Narcissus Regards a Book

Narcissus Regards a Book 1

Polly Becker for The Chronicle Review

By Mark Edmundson

Who is the common reader now? I do not think there is any way to evade a simple answer to this question. Common readers—which is to say the great majority of people who continue to read—read for one purpose and one purpose only. They read for pleasure. They read to be entertained. They read to be diverted, assuaged, comforted, and tickled. The evidence for this phenomenon is not far to seek. Check out the best-seller lists, even in the exalted New York Times. See what Oprah’s reading. Glance at the Amazon top 100. Look around on the airplane. The common reader—by which I don’t mean the figure evoked by Dr. Johnson and Virginia Woolf, but the person toting a book on the train or loading one into his iPad or Kindle—the contemporary common reader reads for pleasure, and easy pleasure at that. Reading, where it exists at all, has largely become an unprofitable wing of the diversion industry.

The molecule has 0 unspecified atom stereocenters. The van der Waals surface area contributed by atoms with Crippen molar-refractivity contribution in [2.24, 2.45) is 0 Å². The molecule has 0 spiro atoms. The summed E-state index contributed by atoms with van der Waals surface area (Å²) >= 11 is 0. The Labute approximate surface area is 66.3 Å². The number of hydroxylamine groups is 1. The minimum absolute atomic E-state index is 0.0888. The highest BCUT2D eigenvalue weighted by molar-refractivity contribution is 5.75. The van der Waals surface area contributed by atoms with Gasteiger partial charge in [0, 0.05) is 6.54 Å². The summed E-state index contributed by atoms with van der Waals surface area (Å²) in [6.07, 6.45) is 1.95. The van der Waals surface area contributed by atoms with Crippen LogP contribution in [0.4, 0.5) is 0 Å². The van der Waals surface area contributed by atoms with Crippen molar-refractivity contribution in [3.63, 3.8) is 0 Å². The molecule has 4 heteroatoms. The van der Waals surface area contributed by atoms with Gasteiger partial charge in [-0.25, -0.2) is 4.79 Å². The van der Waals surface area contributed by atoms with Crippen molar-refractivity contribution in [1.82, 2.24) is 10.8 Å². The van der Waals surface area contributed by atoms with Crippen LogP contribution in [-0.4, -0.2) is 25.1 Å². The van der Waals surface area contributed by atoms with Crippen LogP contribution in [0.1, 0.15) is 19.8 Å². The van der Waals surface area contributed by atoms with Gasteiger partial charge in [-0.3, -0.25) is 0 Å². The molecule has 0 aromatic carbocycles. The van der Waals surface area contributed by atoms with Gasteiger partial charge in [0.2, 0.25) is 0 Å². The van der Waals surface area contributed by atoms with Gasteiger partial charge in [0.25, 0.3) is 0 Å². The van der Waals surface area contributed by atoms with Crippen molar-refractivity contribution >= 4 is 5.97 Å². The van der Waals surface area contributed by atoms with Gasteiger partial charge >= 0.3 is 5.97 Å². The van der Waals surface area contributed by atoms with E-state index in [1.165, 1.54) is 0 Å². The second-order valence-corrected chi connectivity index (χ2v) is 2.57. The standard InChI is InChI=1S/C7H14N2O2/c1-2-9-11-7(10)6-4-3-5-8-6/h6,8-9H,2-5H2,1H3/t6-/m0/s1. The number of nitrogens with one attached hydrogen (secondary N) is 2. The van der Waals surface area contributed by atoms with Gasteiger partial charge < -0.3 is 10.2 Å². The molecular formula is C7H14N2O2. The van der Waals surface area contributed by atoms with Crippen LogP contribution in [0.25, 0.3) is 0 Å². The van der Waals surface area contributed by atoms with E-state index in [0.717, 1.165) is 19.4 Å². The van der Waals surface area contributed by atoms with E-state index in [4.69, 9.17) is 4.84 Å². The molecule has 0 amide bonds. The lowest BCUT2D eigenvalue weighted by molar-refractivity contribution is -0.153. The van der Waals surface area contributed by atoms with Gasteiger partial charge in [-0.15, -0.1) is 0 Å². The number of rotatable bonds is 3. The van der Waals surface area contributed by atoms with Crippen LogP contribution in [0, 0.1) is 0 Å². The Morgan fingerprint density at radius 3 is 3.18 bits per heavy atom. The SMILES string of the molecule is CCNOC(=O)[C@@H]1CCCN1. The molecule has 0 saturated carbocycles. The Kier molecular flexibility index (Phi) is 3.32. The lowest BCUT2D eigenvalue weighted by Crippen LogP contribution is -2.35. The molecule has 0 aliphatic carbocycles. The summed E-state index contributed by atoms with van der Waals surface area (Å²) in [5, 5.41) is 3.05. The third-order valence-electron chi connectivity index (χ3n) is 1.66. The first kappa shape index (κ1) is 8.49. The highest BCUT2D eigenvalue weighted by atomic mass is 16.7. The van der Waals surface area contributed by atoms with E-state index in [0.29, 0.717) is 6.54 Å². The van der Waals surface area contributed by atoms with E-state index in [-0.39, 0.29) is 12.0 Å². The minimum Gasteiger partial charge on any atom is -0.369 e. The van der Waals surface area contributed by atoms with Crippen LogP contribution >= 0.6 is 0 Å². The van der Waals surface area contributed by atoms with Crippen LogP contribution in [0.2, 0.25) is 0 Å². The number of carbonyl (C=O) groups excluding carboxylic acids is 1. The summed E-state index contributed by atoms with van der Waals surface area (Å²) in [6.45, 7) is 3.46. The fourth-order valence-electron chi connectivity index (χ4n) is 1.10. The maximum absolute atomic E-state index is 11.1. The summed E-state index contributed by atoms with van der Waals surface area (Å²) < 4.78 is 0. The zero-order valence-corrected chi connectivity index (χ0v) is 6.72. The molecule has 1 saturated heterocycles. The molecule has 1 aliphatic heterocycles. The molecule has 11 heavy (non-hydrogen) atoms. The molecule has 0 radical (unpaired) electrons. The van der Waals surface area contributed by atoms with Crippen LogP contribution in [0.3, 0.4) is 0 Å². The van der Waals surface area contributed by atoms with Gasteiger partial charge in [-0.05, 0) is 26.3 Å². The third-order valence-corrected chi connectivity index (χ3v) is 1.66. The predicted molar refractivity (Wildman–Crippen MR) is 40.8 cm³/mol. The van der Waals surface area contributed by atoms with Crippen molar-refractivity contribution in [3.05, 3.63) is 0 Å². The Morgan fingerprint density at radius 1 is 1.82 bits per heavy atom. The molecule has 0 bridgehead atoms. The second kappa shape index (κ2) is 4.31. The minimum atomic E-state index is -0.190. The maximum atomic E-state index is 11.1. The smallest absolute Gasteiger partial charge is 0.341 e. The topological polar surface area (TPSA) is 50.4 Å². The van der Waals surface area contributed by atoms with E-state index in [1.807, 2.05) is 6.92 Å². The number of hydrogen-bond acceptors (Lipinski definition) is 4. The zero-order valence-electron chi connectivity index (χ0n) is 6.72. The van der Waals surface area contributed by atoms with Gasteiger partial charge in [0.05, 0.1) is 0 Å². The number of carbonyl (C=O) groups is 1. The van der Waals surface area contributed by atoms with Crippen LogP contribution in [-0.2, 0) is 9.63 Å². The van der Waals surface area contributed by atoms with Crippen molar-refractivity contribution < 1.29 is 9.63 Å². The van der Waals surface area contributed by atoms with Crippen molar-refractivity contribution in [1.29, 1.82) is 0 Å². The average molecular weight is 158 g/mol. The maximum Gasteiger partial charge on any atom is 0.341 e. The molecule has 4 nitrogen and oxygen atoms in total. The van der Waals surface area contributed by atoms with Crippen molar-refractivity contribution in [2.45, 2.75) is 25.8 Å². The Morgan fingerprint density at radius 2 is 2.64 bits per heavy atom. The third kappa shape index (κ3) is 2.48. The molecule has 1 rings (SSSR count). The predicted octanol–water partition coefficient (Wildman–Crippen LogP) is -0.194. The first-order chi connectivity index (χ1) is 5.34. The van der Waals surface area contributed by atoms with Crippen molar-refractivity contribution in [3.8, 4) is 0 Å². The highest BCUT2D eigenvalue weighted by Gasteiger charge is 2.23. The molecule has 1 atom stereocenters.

Life in America now is usually one of two things. Often it is work. People work hard indeed—often it takes two incomes to support a family, and few are the full-time professional jobs that require only 40 hours a week. And when life is not work, it is play. That’s not hard to understand. People are tired, stressed, drained: They want to kick back a little. That something done in the rare off hours should be strenuous seems rather unfair. Robert Frost talked about making his vocation and his avocation one, and about his work being play for mortal stakes. For that sort of thing, assuming it was ever possible, there is no longer the time.

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